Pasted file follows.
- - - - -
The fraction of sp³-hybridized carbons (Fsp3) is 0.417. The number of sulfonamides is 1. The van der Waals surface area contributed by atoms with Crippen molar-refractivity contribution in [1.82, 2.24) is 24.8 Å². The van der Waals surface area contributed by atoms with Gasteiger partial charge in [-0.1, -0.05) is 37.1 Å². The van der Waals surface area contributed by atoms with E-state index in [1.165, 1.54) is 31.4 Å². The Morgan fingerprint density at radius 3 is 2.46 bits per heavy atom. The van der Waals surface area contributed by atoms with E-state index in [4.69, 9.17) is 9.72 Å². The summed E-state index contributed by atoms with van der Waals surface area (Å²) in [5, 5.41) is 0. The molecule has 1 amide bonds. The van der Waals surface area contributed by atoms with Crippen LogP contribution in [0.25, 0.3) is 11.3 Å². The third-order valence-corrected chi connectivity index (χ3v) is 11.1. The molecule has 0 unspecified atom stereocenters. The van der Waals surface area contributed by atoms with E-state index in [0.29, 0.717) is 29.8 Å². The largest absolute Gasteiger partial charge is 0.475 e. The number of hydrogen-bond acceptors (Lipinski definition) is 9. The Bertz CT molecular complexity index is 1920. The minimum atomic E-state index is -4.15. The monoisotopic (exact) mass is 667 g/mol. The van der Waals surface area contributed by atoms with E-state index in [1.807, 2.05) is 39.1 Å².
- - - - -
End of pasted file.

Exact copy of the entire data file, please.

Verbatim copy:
The fraction of sp³-hybridized carbons (Fsp3) is 0.417. The number of sulfonamides is 1. The van der Waals surface area contributed by atoms with Crippen molar-refractivity contribution in [1.82, 2.24) is 24.8 Å². The van der Waals surface area contributed by atoms with Gasteiger partial charge in [-0.1, -0.05) is 37.1 Å². The van der Waals surface area contributed by atoms with E-state index in [1.165, 1.54) is 31.4 Å². The Morgan fingerprint density at radius 3 is 2.46 bits per heavy atom. The van der Waals surface area contributed by atoms with E-state index in [4.69, 9.17) is 9.72 Å². The summed E-state index contributed by atoms with van der Waals surface area (Å²) in [5, 5.41) is 0. The molecule has 1 amide bonds. The van der Waals surface area contributed by atoms with Crippen LogP contribution in [0.25, 0.3) is 11.3 Å². The third-order valence-corrected chi connectivity index (χ3v) is 11.1. The molecule has 0 unspecified atom stereocenters. The van der Waals surface area contributed by atoms with E-state index in [0.29, 0.717) is 29.8 Å². The largest absolute Gasteiger partial charge is 0.475 e. The number of hydrogen-bond acceptors (Lipinski definition) is 9. The Bertz CT molecular complexity index is 1920. The minimum atomic E-state index is -4.15. The monoisotopic (exact) mass is 667 g/mol. The van der Waals surface area contributed by atoms with E-state index in [1.807, 2.05) is 39.1 Å².